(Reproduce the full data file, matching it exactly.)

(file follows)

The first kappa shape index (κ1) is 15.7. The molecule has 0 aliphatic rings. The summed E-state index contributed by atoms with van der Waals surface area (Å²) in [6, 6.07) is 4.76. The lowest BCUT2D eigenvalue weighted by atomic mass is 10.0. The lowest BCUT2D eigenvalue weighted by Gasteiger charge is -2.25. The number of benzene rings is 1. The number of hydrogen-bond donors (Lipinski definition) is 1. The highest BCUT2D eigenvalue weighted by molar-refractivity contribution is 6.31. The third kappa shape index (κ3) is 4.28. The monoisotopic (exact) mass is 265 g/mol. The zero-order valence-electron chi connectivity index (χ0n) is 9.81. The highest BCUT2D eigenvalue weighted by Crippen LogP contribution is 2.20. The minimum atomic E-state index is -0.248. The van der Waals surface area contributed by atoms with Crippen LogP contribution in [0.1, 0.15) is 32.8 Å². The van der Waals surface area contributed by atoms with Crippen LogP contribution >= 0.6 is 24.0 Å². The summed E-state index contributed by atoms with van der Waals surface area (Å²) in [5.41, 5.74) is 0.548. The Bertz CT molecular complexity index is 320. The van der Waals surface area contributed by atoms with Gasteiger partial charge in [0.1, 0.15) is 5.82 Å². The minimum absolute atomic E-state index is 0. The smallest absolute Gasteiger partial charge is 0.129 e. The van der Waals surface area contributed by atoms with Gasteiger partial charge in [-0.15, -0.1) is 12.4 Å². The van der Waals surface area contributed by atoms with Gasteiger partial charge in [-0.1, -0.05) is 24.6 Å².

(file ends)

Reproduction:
The first kappa shape index (κ1) is 15.7. The molecule has 0 aliphatic rings. The summed E-state index contributed by atoms with van der Waals surface area (Å²) in [6, 6.07) is 4.76. The lowest BCUT2D eigenvalue weighted by atomic mass is 10.0. The lowest BCUT2D eigenvalue weighted by Gasteiger charge is -2.25. The number of benzene rings is 1. The number of hydrogen-bond donors (Lipinski definition) is 1. The highest BCUT2D eigenvalue weighted by molar-refractivity contribution is 6.31. The third kappa shape index (κ3) is 4.28. The monoisotopic (exact) mass is 265 g/mol. The zero-order valence-electron chi connectivity index (χ0n) is 9.81. The highest BCUT2D eigenvalue weighted by Crippen LogP contribution is 2.20. The minimum atomic E-state index is -0.248. The van der Waals surface area contributed by atoms with Crippen LogP contribution in [0.1, 0.15) is 32.8 Å². The van der Waals surface area contributed by atoms with Crippen LogP contribution >= 0.6 is 24.0 Å². The summed E-state index contributed by atoms with van der Waals surface area (Å²) in [5.41, 5.74) is 0.548. The Bertz CT molecular complexity index is 320. The van der Waals surface area contributed by atoms with Gasteiger partial charge in [0.1, 0.15) is 5.82 Å². The minimum absolute atomic E-state index is 0. The smallest absolute Gasteiger partial charge is 0.129 e. The van der Waals surface area contributed by atoms with Gasteiger partial charge in [-0.15, -0.1) is 12.4 Å². The van der Waals surface area contributed by atoms with Gasteiger partial charge in [-0.1, -0.05) is 24.6 Å².